The criteria used by Econsultancy editor Graham Charlton are as follows. They’ll need to be modified slightly:
- Speed. Slow loading times are to be avoided.
- No forced registration. This is really unavoidable for insurance products, as providers need to know details of who they’re covering.
- Security reassurances. Trustmarks help to reassure customers who might be wary of buying online.
- Easy form filling. This is particularly important for insurance companies, as customers have to enter a lot of personal information.
- Progress indicators. Customers need to know how many more stages they have left otherwise they may get bored and drop out.
- Persistent basket summary. Remind users of the contents of their baskets and the total cost of the order so they don’t have to leave the checkout for this information.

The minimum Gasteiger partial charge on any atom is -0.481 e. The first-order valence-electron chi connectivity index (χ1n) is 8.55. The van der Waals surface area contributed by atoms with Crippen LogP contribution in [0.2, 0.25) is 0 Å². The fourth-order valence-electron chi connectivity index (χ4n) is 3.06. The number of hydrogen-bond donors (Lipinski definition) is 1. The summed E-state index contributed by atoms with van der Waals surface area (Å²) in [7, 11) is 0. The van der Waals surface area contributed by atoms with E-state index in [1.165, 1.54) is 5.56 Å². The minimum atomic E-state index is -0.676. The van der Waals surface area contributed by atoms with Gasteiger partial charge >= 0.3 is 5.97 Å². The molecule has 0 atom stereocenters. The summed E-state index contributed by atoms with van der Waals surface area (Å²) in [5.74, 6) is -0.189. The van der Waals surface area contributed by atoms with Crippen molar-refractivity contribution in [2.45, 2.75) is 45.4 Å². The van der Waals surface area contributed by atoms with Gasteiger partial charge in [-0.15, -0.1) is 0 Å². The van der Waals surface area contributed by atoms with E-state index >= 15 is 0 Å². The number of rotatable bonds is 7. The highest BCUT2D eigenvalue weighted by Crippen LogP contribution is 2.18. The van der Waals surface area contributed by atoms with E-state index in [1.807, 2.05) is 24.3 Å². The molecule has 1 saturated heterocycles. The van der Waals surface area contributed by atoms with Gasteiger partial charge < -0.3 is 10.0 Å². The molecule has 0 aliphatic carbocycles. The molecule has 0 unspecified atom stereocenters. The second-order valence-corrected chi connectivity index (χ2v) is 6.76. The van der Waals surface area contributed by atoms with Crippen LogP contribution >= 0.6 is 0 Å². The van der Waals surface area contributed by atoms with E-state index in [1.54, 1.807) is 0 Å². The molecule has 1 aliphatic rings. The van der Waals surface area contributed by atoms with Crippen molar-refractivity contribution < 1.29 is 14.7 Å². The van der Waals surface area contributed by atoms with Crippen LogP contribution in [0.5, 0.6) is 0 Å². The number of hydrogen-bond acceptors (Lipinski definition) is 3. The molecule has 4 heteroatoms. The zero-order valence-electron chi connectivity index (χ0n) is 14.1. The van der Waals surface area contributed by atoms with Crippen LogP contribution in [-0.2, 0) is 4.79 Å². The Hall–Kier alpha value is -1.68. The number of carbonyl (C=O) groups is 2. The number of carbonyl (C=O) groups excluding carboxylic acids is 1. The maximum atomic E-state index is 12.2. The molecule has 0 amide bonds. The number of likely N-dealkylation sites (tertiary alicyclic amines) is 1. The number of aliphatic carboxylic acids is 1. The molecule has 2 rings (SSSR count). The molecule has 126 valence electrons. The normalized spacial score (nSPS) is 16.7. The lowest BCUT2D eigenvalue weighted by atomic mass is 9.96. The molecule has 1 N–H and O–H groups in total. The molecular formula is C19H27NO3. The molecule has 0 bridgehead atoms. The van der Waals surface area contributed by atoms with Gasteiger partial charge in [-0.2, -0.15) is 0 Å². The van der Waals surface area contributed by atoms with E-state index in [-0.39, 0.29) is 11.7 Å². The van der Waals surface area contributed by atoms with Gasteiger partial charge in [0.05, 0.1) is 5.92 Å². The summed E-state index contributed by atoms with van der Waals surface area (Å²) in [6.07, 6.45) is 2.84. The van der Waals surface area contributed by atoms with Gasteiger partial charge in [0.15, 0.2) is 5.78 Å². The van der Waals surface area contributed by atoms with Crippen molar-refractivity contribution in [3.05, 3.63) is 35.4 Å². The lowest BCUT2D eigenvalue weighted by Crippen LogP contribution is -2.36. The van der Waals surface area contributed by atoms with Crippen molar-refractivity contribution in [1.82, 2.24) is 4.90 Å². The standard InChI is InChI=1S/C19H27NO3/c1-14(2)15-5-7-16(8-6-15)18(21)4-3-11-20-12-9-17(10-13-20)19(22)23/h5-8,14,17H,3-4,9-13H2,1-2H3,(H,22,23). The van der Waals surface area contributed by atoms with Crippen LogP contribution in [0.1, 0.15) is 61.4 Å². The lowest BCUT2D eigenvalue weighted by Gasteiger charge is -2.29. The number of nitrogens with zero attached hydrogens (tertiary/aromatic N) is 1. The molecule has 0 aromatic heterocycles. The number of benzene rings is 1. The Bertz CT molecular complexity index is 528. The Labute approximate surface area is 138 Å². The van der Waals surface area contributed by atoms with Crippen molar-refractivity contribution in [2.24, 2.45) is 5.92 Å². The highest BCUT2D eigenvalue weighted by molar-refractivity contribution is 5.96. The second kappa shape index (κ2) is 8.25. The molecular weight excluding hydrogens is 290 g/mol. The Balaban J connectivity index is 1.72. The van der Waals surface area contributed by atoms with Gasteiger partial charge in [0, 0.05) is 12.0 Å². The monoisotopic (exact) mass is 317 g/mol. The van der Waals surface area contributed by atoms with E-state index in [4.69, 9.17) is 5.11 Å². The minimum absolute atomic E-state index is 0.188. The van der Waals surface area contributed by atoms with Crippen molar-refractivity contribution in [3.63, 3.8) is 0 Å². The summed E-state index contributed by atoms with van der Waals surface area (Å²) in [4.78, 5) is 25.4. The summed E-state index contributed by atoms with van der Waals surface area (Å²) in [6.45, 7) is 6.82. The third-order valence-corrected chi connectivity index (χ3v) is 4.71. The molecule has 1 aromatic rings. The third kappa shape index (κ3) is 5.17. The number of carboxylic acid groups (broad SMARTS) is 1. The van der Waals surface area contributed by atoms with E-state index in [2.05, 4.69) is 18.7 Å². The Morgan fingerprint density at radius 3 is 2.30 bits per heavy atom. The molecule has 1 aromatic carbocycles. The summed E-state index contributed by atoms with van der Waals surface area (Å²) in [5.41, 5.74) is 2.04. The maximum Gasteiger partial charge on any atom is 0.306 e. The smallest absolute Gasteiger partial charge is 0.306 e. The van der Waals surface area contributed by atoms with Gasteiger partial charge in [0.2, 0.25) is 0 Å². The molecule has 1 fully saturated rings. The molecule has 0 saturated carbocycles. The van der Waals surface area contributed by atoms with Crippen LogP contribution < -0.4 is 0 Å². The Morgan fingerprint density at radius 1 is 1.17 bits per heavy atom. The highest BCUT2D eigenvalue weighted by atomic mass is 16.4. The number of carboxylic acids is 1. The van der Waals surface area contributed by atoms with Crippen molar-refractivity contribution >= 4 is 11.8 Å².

- Remove distractions. The checkout should be enclosed so that users can’t be distracted and click elsewhere.
As a lazy consumer I’ll analyse those brands that appear most prominently in a Google search for ‘content insurance’, excluding comparison sites.
Which leaves us with these five…
Halifax’s website has a retro feel to it, with tiny text fields and radio buttons, no date lookup tool, a tiny font and no neat UX features.
Focusing specifically on the checkout, it does have progress indicators but that’s about the only thing in its favour.
The most prominent graphics on the screen are two cashback offers if I buy buildings insurance at the same time. Unfortunately for Halifax I don’t need buildings insurance so it’s an irritating and pointless distraction.
And there’s nothing to really signpost the next stage or guide the user through the process as it’s all the same mix of white and blue.